Advances in the processing of paper, plastic and metal are causing major developments in environmental sustainability – and these innovative techniques improve social value.
A major priority for EU Governments is to develop more efficient recycling technologies, so as to increase sustainability. Major developments are being made in the fields of paper and plastic, and when it comes to aluminium, even the foil used in laminate packaging will soon be recyclable. What are these new technologies, and what do they mean for a sustainable future?
Paper sludge is a waste product from paper recycling, and over 25 million tonnes of it is produced each year worldwide. With such huge quantities being generated, disposing of it costs a lot. But a new technique, Controlled Thermal Conversion, ensures that heat energy and materials are extracted from paper sludge, thereby reducing costs and decreasing the fuel demands in the paper mill. The sludge is processed at a controlled temperature that evaporates the water, incinerates carbon compounds, and converts what’s left to calcium products that can be used in construction – with no further treatment required.
Approximately only 50% of plastic bottles, such a common item in many people’s shopping baskets, are currently recycled. A large recycling facility in Lincolnshire opened in May 2012 to recycle plastic bottles and is going to extend its operations to deal with the difficult area of recycling substances such as yoghurt pots, and the dark plastic trays and protective film that are used in ready meals. Integrating the recycling of these polymers with plastic bottles will mean that an extra 15,000 tonnes of packaging will be recycled every year – almost double the current UK amount!
Minimum aluminium waste
Aluminium is an effective barrier, and as a packaging material, it is popular with consumers; indeed, 99% of aluminium packaging is for the consumer market. If used in developing countries, it would solve a major problem: 30% of food in such countries goes to waste because of inadequate packaging. It is easily recyclable and reusable again and again, so it makes sense for governments in Europe and elsewhere to focus on developing more efficient technologies for these purposes. Certainly, recycling it is a priority for European and other governments.
Last year, in Germany, a new aluminium recycling and casting centre opened. This sorts and processes waste aluminium and will produce 400,000 metric tonnes of aluminium every year – all of it from recycled material.
Of course, not all aluminium packaging is aluminium alone. It is combined with plastics to make laminates, and until recently, these laminates were unable to be recycled – they went either to landfill or the incinerator. This year, a plant in Luton will use a technique called ‘microwave-induced pyrolysis’ to separate the aluminium from the plastics and process it. The recovered aluminium will be used in new products, and the plastic residue will be used to generate energy.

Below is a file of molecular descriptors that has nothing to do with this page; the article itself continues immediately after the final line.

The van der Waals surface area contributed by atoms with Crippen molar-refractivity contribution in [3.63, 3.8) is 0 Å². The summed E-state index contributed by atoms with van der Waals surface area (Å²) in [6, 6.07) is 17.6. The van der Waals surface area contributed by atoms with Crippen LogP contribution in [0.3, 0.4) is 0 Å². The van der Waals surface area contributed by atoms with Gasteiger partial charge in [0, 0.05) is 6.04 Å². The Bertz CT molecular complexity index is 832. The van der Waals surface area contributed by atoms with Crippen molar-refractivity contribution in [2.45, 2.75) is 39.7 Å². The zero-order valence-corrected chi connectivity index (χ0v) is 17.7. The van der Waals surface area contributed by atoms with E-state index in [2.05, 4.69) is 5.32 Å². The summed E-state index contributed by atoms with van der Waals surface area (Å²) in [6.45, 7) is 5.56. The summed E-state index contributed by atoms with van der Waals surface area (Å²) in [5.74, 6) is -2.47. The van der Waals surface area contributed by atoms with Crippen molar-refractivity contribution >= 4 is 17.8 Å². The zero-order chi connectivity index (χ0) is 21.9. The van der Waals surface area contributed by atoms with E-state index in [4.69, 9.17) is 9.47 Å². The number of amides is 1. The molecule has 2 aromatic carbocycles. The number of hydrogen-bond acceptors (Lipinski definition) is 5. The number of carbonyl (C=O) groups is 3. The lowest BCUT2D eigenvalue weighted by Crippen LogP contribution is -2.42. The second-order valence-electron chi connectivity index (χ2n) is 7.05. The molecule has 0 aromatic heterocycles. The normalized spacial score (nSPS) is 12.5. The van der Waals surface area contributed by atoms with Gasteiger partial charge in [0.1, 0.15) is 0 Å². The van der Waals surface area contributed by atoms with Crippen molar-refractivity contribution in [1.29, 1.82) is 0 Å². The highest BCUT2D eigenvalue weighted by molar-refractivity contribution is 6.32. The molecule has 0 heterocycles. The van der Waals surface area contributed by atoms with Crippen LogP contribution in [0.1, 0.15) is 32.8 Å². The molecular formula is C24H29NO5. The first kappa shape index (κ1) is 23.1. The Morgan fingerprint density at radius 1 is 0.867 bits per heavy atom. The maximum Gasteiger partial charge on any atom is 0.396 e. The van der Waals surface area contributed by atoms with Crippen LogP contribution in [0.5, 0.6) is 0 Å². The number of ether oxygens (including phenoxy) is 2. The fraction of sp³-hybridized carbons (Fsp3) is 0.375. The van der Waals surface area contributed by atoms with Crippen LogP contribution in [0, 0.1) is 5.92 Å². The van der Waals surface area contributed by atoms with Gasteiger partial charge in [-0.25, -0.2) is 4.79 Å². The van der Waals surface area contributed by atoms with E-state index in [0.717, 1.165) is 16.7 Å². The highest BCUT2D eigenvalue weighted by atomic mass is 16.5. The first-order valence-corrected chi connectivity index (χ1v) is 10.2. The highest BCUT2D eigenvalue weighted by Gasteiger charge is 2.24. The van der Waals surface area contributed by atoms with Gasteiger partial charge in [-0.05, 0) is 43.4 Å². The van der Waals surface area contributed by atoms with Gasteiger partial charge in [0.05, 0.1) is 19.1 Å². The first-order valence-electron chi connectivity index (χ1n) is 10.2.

Increasing social value
Clearly, the technological processes described above are evidence of some major advances in the way that materials are recycled. These advances take a lot of work and a lot of funding, from the design stage to implementation. Recycling Lives is pleased that governments and other organisations are committed to sustainability, because everyone needs to work together to ensure that as much material is reused and recycled as possible.
Recycling Lives is also committed to innovative ways to deal with waste products in a sustainable way. Like paper sludge, waste plastics can also be used to make materials for use in the construction industry, and the Recycling Lives social business has developed processes to make “I-beams” from recycled polymers. These are strong, and they eliminate the need for wood to be used – thus saving trees.
New technology also means more jobs, and these new advances should mean increased employment in the areas in which the processing plants are located – which adds social value to these areas. Having a positive effect on the community, the economy and the environment is at the core of Recycling Lives, which has a strong commitment to Corporate Social Responsibility. Through metal and waste recycling, it provides employment to individuals who are being supported by the Recycling Lives social welfare charity – and during their employment, they receive training, which increases their ability to do their jobs well, learning valuable skills in the process. All the individuals supported by the charity are homeless or at risk of homelessness, and working with Recycling Lives helps them on the path back to independence. Providing innovative recycling solutions is good for more than just the environment.